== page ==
Why the EU should appoint a special representative for Crimea

by Joanna Hosa

“Why the EU should appoint a special representative for Crimea” by Joanna Hosa was originally published on The European Council on Foreign Relations (ECFR)

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By appointing a special representative for Crimea, the EU would show its commitment to standing by its partners and rejecting Russia’s violations of international law.

Ukraine, Crimea, Perevalne — March 16, 2014: A russian soldier without insignia stands guard outside a Ukrainian military base. © Pierre Crom

Hardly anyone mentions Crimea anymore. The territory is an awkward topic because no one truly knows what to do with it. In 2014 Russia annexed Crimea and launched a war in Donbas, in flagrant violation of international law. This led to a major stand-off with the West. Seven years on, it is crucial to remember the gravity of Crimea’s annexation and to support Ukraine in its quest to regain control of the territory.

The European Union maintains its non-recognition of Russia’s claims to Crimea and its sanctions on the country in response to the annexation. Companies based in the EU have occasionally sidestepped the sanctions, but the official policy still holds — and, overall, it works. However, Crimea is rarely on the EU’s agenda. Each year, the bloc’s high representative for foreign and security policy makes a near-identical statement on its position and calls on more states adopt non-recognition, in line with UN General Assembly Resolution 68/262.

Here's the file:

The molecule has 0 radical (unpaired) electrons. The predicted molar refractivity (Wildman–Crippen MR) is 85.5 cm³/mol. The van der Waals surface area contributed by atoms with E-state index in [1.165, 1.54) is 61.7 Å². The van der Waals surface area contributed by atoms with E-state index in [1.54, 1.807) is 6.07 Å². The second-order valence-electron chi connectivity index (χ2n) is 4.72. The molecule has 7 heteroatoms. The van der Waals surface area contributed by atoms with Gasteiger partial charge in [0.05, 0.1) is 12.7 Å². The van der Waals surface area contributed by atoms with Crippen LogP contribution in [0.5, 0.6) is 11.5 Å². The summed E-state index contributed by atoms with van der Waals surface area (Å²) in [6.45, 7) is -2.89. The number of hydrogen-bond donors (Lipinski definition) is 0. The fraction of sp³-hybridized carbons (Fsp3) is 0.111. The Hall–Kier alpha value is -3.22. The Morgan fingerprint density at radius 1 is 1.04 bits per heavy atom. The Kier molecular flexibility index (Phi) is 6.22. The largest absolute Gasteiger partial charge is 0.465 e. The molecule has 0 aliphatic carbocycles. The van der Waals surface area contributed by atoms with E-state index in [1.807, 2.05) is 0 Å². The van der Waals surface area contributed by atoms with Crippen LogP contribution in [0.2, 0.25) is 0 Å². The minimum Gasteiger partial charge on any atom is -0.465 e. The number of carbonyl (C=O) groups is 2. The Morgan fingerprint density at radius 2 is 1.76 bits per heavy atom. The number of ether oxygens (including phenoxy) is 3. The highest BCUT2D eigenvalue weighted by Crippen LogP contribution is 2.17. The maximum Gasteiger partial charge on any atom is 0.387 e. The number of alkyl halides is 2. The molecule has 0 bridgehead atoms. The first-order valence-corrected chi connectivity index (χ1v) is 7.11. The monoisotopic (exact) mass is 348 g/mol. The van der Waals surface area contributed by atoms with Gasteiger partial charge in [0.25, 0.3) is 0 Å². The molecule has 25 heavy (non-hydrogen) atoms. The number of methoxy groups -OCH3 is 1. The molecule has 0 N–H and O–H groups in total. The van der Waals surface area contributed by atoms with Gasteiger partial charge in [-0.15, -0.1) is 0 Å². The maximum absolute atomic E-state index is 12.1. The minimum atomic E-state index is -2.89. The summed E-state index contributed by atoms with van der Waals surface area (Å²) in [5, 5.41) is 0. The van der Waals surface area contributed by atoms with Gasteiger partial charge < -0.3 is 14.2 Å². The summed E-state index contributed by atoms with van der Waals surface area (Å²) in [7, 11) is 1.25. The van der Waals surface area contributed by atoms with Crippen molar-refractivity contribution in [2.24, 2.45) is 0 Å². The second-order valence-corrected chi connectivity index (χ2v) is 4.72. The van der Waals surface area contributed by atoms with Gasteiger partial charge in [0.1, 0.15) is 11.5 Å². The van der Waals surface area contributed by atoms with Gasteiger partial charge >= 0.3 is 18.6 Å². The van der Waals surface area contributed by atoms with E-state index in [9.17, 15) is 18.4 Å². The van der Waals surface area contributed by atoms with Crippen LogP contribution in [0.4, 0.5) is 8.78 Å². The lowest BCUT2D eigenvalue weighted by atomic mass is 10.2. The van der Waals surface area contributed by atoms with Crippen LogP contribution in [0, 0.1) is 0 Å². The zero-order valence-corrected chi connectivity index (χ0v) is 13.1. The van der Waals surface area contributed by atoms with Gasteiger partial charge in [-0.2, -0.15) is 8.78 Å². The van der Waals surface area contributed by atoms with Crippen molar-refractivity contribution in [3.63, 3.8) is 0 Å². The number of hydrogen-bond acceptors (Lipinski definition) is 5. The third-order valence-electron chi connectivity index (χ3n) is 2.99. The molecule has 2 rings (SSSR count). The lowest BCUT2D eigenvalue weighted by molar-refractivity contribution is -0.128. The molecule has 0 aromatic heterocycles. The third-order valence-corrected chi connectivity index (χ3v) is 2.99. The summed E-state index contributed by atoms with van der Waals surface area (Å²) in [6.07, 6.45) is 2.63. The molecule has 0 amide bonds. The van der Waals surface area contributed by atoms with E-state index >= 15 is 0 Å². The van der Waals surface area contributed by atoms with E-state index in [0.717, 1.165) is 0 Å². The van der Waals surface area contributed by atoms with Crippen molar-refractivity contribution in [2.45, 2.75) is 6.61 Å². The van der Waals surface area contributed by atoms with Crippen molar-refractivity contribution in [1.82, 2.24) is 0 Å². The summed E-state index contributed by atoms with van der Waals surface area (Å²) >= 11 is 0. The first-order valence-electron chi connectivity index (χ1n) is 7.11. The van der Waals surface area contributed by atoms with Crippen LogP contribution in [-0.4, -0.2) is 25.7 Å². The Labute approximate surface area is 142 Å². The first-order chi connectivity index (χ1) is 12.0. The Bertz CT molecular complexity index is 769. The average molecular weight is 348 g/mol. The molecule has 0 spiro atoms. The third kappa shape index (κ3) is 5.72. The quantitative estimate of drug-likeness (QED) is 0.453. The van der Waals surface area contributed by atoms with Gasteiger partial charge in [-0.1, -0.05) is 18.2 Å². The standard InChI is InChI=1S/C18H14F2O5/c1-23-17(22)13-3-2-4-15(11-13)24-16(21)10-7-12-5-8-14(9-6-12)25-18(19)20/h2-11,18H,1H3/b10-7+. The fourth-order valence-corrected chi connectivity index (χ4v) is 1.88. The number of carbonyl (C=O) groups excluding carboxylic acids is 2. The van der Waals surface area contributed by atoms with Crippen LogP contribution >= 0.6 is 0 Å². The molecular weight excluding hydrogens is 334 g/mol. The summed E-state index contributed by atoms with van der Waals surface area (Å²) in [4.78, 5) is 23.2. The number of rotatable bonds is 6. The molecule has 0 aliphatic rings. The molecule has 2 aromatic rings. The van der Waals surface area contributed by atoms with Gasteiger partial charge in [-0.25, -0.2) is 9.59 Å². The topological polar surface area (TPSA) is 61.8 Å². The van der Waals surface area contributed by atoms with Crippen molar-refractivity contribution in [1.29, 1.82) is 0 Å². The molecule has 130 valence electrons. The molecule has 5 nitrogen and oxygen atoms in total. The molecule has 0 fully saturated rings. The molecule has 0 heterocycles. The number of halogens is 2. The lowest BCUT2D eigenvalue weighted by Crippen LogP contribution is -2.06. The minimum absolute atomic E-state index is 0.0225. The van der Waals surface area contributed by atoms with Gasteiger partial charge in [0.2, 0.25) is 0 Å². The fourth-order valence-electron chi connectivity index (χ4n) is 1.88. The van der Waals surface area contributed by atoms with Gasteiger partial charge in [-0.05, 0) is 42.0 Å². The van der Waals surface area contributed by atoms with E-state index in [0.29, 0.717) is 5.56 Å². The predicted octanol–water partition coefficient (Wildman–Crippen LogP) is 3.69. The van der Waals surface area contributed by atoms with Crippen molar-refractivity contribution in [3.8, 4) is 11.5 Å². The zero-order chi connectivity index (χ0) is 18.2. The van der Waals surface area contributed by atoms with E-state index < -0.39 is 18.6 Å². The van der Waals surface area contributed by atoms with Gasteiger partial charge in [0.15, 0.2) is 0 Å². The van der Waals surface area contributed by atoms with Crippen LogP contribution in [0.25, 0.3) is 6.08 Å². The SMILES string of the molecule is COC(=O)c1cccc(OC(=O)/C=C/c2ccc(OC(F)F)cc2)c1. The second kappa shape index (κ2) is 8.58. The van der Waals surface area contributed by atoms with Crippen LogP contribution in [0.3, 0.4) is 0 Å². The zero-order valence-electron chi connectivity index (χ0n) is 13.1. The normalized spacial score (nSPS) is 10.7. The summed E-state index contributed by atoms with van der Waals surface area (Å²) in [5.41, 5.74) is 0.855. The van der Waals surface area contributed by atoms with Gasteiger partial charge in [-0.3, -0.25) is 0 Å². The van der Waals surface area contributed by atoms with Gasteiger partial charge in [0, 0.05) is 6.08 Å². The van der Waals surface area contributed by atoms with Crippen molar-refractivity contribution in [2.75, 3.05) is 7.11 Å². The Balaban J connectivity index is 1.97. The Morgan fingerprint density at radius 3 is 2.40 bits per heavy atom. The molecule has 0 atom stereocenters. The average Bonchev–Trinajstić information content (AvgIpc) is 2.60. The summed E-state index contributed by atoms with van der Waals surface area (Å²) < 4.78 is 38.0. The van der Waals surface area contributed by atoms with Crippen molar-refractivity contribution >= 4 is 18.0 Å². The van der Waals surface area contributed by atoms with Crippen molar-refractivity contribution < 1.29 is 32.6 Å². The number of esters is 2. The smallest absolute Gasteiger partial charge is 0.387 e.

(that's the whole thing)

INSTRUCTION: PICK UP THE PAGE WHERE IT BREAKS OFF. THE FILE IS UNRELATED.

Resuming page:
Yet there is a risk that, over time, this policy will be watered down. International attention has turned away from Crimea and towards the war in Donbas. And, as the years pass, it will likely turn away from the conflict too. Following the pandemic, a growing number of Europeans may call for the EU to lift its sanctions on Russia and engage in more economic cooperation with the country. It is reassuring to see cooperation between Western and Russian vaccine developers, but it is important that the EU does not allow selective engagement with Russia on combating the pandemic to soften its principled stance on the country’s egregious actions in eastern Europe. To do otherwise would be to set a dangerous precedent.

Ukraine, Crimea, Simferopol — March 14, 2014: The Lenin statue casts its shadow on Lenin Square as a pro-Russian militia lines up. © Pierre Crom

While is unlikely that Crimea will come back to Ukraine anytime soon, the EU should become more vocal on the issue. The bloc’s current high representative, Josep Borrell, already has enough crises on his hands. However, the EU could make use of its flexible instruments to appoint a special representative for Crimea. Such representatives ‘promote the EU’s policies and interests in troubled regions’, and increase the bloc’s visibility in these areas. Since appointing in 1996 its first special representative — for the African Great Lakes region — the EU has gradually increased the number and geographical scope of these diplomats. Currently, there are nine special representatives, including one for the South Caucasus and the crisis in Georgia. Crimea and the war in Donbas are conspicuous in their absence from the list. Given that eastern Ukraine certainly fits the description of a troubled region, the EU should increase the visibility of its policies there.